The beautiful serendipity of the Woolfs finding themselves next to each other on your shelves all these years later! So I guess you don’t organize your books alphabetically...
You get to guest edit an issue of any existing magazine. Which title and what are your ideas?
I love my friend Haydée’s magazine The Skirt Chronicles. Their new issue, with the theme ‘deserts’ was supposed to launch last week at Yvon Lambert, but couldn’t unfortunately due to the new lockdown. They manage to combine it all so well: recipes, books, fashion. You learn, you are entertained and you want to talk about what you read with your friend that evening. So this is the inspiration, but I think perhaps I would take a magazine read by many young people and try to make it like one of the old Harper’s Bazaars from the 50s currently on show at the Musée des Arts Décoratifs right now (until Jan 3). Dorothy Parker sold her first poem to the magazine. There are these brilliant interviews and portraits with writers like Françoise Sagan written by Tenessea Williams in 1956 and the advertisements are like secrets passed down by mothers. “Greasy hair? Try rubbing your perfume in the ends.” I’d commission photographers and filmmakers I love to make work about the books that have inspired them, and their bookshelves.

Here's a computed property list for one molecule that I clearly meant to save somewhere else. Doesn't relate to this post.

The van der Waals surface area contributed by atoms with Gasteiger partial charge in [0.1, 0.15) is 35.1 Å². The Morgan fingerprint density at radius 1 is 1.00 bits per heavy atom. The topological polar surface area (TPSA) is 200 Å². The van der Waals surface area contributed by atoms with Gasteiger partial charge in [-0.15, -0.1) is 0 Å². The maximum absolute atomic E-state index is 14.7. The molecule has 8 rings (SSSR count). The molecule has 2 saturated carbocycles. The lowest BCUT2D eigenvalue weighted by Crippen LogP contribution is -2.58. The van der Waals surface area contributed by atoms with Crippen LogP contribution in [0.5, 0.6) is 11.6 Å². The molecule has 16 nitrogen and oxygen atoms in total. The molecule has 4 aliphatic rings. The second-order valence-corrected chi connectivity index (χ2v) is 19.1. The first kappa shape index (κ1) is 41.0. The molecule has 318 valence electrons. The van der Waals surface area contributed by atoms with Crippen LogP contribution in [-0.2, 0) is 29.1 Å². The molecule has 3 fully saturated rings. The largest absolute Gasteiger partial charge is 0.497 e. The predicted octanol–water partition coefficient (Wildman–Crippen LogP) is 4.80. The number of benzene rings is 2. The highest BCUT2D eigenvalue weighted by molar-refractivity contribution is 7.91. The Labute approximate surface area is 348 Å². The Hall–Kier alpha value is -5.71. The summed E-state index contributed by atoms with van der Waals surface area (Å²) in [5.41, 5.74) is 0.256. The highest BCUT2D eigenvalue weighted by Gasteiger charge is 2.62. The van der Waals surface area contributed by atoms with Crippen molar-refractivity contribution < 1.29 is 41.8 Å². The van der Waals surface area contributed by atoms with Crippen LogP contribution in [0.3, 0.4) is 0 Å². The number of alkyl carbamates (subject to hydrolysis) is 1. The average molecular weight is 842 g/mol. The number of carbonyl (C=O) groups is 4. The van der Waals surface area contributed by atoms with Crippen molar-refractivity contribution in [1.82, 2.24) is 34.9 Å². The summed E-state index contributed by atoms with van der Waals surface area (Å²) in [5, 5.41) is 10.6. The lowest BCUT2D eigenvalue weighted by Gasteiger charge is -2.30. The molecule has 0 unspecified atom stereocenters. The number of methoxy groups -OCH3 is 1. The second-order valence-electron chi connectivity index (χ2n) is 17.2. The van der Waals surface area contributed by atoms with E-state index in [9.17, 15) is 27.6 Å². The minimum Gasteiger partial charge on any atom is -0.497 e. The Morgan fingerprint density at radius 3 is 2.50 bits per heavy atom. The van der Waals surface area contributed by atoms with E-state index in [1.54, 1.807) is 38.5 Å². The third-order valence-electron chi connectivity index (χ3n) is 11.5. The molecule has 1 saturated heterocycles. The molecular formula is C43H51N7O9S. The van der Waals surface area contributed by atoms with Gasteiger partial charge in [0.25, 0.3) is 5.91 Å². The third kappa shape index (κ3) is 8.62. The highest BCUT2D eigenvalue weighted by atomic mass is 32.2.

Is there a period which was a golden age of books for you, a time you would have most cherished going into a bookstore and seeing books old now, but new then?